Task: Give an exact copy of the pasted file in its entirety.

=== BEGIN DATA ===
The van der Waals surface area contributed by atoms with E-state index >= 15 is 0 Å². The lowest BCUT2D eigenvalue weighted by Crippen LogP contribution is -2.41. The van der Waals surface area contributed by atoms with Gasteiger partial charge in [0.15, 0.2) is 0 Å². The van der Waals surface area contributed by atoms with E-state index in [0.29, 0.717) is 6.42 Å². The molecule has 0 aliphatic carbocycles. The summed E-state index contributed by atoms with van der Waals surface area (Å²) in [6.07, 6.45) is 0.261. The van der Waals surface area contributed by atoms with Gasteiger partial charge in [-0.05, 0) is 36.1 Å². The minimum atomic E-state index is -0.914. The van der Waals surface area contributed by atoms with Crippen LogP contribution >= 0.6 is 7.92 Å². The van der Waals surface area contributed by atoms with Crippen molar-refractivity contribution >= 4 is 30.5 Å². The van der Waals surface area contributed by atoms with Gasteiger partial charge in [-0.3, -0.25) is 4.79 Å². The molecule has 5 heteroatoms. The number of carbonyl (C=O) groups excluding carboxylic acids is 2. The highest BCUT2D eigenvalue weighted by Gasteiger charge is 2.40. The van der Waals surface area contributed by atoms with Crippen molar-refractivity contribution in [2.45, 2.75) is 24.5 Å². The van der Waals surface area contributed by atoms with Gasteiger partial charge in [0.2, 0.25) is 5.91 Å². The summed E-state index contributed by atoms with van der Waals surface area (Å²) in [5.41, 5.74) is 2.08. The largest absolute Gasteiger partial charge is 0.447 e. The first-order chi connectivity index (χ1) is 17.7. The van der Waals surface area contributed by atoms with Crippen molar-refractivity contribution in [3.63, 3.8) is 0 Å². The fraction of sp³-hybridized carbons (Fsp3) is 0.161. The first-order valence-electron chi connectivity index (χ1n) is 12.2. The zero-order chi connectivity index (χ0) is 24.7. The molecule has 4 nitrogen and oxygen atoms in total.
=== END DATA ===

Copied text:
The van der Waals surface area contributed by atoms with E-state index >= 15 is 0 Å². The lowest BCUT2D eigenvalue weighted by Crippen LogP contribution is -2.41. The van der Waals surface area contributed by atoms with Gasteiger partial charge in [0.15, 0.2) is 0 Å². The van der Waals surface area contributed by atoms with E-state index in [0.29, 0.717) is 6.42 Å². The molecule has 0 aliphatic carbocycles. The summed E-state index contributed by atoms with van der Waals surface area (Å²) in [6.07, 6.45) is 0.261. The van der Waals surface area contributed by atoms with Gasteiger partial charge in [-0.05, 0) is 36.1 Å². The minimum atomic E-state index is -0.914. The van der Waals surface area contributed by atoms with Crippen LogP contribution >= 0.6 is 7.92 Å². The van der Waals surface area contributed by atoms with Crippen molar-refractivity contribution >= 4 is 30.5 Å². The van der Waals surface area contributed by atoms with Gasteiger partial charge in [-0.3, -0.25) is 4.79 Å². The molecule has 5 heteroatoms. The number of carbonyl (C=O) groups excluding carboxylic acids is 2. The highest BCUT2D eigenvalue weighted by Gasteiger charge is 2.40. The van der Waals surface area contributed by atoms with Crippen molar-refractivity contribution in [2.45, 2.75) is 24.5 Å². The van der Waals surface area contributed by atoms with Gasteiger partial charge in [0.2, 0.25) is 5.91 Å². The summed E-state index contributed by atoms with van der Waals surface area (Å²) in [5.41, 5.74) is 2.08. The largest absolute Gasteiger partial charge is 0.447 e. The first-order chi connectivity index (χ1) is 17.7. The van der Waals surface area contributed by atoms with Crippen molar-refractivity contribution in [3.63, 3.8) is 0 Å². The fraction of sp³-hybridized carbons (Fsp3) is 0.161. The first-order valence-electron chi connectivity index (χ1n) is 12.2. The zero-order chi connectivity index (χ0) is 24.7. The molecule has 4 nitrogen and oxygen atoms in total.